Seeking to level the high- tech playing field for thrifts and banks, the Office of Thrift Supervision is reexamining its existing regulations regarding savings institutions' use of emerging technologies in hopes of reforming the system.

Technology is such uncertain ground for the OTS that it's taken the admittedly unusual step of asking for industry input even before the agency puts out proposed new regulations for comment. "We seek (industry) counsel," says OTS Director Nicolas Retsinas. "We don't have all the answers. In this case, technology is outpacing current rules."

The result: Thrifts are potentially at a disadvantage because their larger bank rivals can forge ahead and employ technological innovation without fear of recrimination. "The business of banking is the business of processing information," says Retsinas. There is an inevitability to the use of technology-there is no choice. The marketplace will dictate that there will be increasing use of technology, not just by the (thrifts) but also by the customers."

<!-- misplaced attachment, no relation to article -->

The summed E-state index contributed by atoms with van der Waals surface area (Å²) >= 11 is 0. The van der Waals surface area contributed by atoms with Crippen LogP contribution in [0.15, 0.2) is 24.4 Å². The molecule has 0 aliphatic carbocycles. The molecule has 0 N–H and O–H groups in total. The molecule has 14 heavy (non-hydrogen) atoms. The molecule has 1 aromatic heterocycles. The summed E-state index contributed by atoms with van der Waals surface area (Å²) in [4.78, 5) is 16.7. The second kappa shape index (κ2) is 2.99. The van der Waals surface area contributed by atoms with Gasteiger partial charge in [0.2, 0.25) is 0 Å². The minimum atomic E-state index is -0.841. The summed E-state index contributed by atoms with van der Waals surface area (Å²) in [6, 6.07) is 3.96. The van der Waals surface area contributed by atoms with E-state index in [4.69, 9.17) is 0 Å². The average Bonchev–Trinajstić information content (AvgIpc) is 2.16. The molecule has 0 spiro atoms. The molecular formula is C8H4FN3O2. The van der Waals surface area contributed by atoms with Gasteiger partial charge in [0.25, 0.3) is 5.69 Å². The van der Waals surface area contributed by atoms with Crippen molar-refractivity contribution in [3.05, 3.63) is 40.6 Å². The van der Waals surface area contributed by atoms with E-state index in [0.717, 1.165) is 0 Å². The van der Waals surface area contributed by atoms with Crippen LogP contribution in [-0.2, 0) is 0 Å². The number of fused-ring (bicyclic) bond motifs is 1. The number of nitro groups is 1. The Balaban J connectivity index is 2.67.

The OTS is reacting to thrifts that weren't certain how or when to introduce new technologies due to a murky regulatory picture. "Some of them have questions and are reluctant to change their processes, because they're not sure that we, as regulators, would enable them to do so. There needs to be clarity. They would benefit from a clear statement."

A straightforward OTS position on new technologies-from smart cards to on-line services-is a necessity, says Retsinas. Once these institutions understand what they're allowed and disallowed, as well as any gray areas in between, they can freely implement new technologies on the same footing as their bank competitors. "Large institutions have an interest because of the very competitive environment that they're in, and they need to do their business more effectively," he says. "But small thrifts are equally challenged because technology is necessary for them to remain competitive." FB

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